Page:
Science, People & Politics, issue 3, Volume iii, Volume I.

Happiness reprised

by Helen Gavaghan

Stumbling on Happiness, by Daniel Gilbert.
Random House. 336 pages. Paperback $14.99

What would you do if you had only 10 minutes to live? That is one of professor Gilbert's conundrums. "I'd hard-boil an egg," said one man, "be with my family" said another. The first made me laugh, and, as ever, there is a fine line between comedy and tragedy.

Was I happy when the first interlocutor I button-holed in my impromptu vox pop made me smile? I was not unhappy. In essence this - the question of happy versus unhappy - is the big question that Gilbert is seeking to resolve. He approached the state of happiness with the postmodernist zeal of a furious moth, buzzing and darting around his subject. Emotion, satiety, feeling, apprehension, prediction and foreshadowing, memory: all these complex subjects that in metastate comprise Professor Gilbert's book, but stumbling is an interesting word for him to have allowed in the title.

What I am saying is that by the end of the book I had no more insight into the state of happiness than I had at the beginning and I think this book could equally have been entitled "stumbling" or skipping" around sadness. Happiness is merely the emotional state on which he hangs his exploration of his discipline.

He begins with anticipation and prediction; he ends with anticipation and memory.

Take the first section, entitled prospection and comprising one chapter. Anticipation is the route he takes into the question of being human and his first stab at exploring the state of happiness. What do we learn and how? And how, he asks, does it affect our behaviour? The behaviour that impacts short term decisions and long-range planning are both critically important to him and he distinguishes between short and long-term thinking about the future.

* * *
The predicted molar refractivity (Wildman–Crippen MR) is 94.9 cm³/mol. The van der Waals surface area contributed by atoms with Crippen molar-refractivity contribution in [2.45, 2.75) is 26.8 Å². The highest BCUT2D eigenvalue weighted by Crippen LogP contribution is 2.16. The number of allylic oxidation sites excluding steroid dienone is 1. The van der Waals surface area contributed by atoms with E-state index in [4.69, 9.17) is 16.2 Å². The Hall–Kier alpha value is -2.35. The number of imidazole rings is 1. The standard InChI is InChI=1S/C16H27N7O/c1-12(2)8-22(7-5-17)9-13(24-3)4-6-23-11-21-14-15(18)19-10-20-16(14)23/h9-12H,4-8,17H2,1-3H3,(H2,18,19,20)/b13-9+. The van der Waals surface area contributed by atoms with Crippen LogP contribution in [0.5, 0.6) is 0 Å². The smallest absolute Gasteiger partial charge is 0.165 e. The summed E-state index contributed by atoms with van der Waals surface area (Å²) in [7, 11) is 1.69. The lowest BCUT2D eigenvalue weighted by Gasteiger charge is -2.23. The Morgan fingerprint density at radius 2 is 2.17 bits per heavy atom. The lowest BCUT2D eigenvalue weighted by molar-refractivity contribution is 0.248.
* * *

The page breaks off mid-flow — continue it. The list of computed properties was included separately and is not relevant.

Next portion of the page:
From there he moves to sections on subjectivity, realism, presentism, rationalisation and corrigibility. Each after the first section has two chapters. All take many digressions into facts, anecdotes and experimental results but all at some point touch base with the subject of happiness.

"Emotional happiness is a phrase for a feeling, and experience, a subjective state, and thus it has no objective referent in the physical world."
Stumbling on Happiness, page 31.

Oddly, having written the above sentence, Gilbert forgets -- or does he -- that happiness is well-nigh impossible to capture with the tools of modernism as exemplified and developed in the Temple of science, the Royal Society of London, where he spoke on the 12th June 2008. He keeps making valiant tries to corral happiness with the lasso of science but then undermines his own efforts by telling anecdotes that put the individual and individual experience back at the centre of his inquiry.

Not by any stretch of the imagination can this be called a self-help book - unless you are a psychology student and would like to mine the bibliography for literature and significant names in the discipline you are entering and studying.

My conclusion? My book reviewer's thoughts? Professor Gilbert has missed the point of happiness - is one is to judge by this book - and when he stood at the lectern of the Royal Society in June he had one reluctant and distant detractor in myself. For by seeking to calibrate, quantify and categorise happiness, its constituents, causes and consequences, he is trying to fit a duvet into a duvet cover way too small. Read the poets, professor. Forget what the critics say, the historians of literature. The poets were, like us, flawed individuals and from their flaws they produced language to enchant. Did the enchantment encapsulate happiness? How could one know when enchantment is ineffable.

Edited by Martin Redfern.


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